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A newcomer, Republican Sean Bielat, is waging a strong campaign against Rep. Barney Frank. Frank is taking the challenge seriously enough that he brought former President Clinton in.
In a roundabout way, Clinton acknowledged that Frank has a tougher race this year than he's had in a long time. Clinton told the crowd in the Taunton High School gym Sunday that if Republicans succeed in making the election about how Americans feel about the economy, Democrats are in trouble. So, the former president said, Democrats need to ask voters two questions:
"And the only thing that really matters, is what are we going to do now? What are we going to do now and who's more likely to do it? If those were the questions the voters in this Congressional district asked, Barney Frank would get 85 percent of the vote and we wouldn't be here," Clinton said.
"We definitely need somebody young and new, and new life, new experience to replace Barney."Connie Reposo, a longtime Frank supporter
But Clinton was there, and voters in the 4th Congressional District are asking about Sean Bielat, the fair-skinned, trim 35-year-old running against Frank. Bielat is a Marine Reservist who says his priorities are in line with the Tea Party principles of smaller government. Last week, Bielat told a house party in Newton what he would do if elected.
"First is the economic recovery, and I think we do that by setting a stable regulatory environment so that businesses can make longer-term investment decisions because they know what regulation is coming, what they need to prepare for, and second is immediate tax relief in the form of lower withholding from paychecks," Bielat said.
Next, Bielat, a recent graduate of the University of Pennsylvania's Wharton Business School, wants to reform Social Security and Medicare.
"If we don't, this country is going to look like Greece in a generation. We're going to be broke," he said.
Bielat is part of a rebel movement of young Republicans who want to throw out not just the Democrats, but also their own party leadership. He says the congressional Republican he thinks is doing the best job is Rep. Paul Ryan, of Wisconsin. Like Ryan, Bielat believes the party lost its way by spending big in the Bush years.
"It's also a sign of the times that we don't have the leadership that people are looking to at the top levels," Bielat said, "but it's good that people are latching onto his message about the budget, about the economy, about what government ought to be doing."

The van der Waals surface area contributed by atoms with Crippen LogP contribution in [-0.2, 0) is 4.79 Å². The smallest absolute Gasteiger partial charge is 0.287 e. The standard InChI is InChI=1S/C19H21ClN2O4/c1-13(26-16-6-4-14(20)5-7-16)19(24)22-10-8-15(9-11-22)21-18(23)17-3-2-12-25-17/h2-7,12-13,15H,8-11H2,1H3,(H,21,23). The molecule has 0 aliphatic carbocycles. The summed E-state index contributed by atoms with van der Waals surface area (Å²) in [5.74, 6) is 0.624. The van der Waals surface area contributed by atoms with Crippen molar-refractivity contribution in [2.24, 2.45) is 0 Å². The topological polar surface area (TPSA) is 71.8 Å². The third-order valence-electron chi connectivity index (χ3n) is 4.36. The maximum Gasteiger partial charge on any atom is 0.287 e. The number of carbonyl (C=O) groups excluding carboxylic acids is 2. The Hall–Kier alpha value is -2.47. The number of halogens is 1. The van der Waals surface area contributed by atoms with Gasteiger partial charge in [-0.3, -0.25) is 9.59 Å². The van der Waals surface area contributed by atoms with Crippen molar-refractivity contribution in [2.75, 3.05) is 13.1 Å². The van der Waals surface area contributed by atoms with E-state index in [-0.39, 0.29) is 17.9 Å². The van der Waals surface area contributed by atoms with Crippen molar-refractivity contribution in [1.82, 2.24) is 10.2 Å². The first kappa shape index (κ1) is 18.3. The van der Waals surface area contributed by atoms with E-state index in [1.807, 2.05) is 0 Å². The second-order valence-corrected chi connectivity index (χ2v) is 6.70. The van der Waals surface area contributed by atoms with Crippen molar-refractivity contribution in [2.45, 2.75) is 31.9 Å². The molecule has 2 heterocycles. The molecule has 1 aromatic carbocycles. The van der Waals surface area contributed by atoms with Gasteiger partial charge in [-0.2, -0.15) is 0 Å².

The small crowd of Bielat supporters at the Newton house party said they oppose Frank because they believe he contributed to the housing crisis by pushing for more loans to poor people, because he wants to cut the defense budget and because they believe he's not sufficiently supportive of Israel. All of them describe themselves as people who would support "anybody but Barney," as they put it.
At the New Bedford Working Waterfront Festival, most people who came up to Bielat also were longtime opponents of Frank. But clearly, Bielat needs to win over more people if he wants to have a chance of defeating Frank. He needs people like Connie Reposo, a longtime Frank supporter.
"We definitely need somebody young and new, and new life, new experience to replace Barney," Reposo said. "He's a fantastic person. He's done well for the people, but it's time for a change."
Asked what makes her feel like it's time for something different, Reposo replied, "28 years."
Frank has actually been in Congress for 29 years. But Bielat said the fact that Frank had to call in Clinton is a sign of something new: desperation.
"You can't listen to the fact that he just invited Bill Clinton in to campaign for him and not think that there's some connection to the fact that he finally has a competitive election coming up," Bielat said.
Still, the 650 people who showed up at the rally in Taunton to hear Clinton were the biggest crowd in the race so far, a sign that Frank commands loyal support in the district he's served since 1981.
Clarification: WBUR reporter Fred Thys counted 650 people at the Clinton event in Taunton. The Frank campaign says it put out 2,200 chairs and had to add another 75. The Taunton mayor's office backs the Frank campaign's assertion.
This program aired on September 27, 2010.
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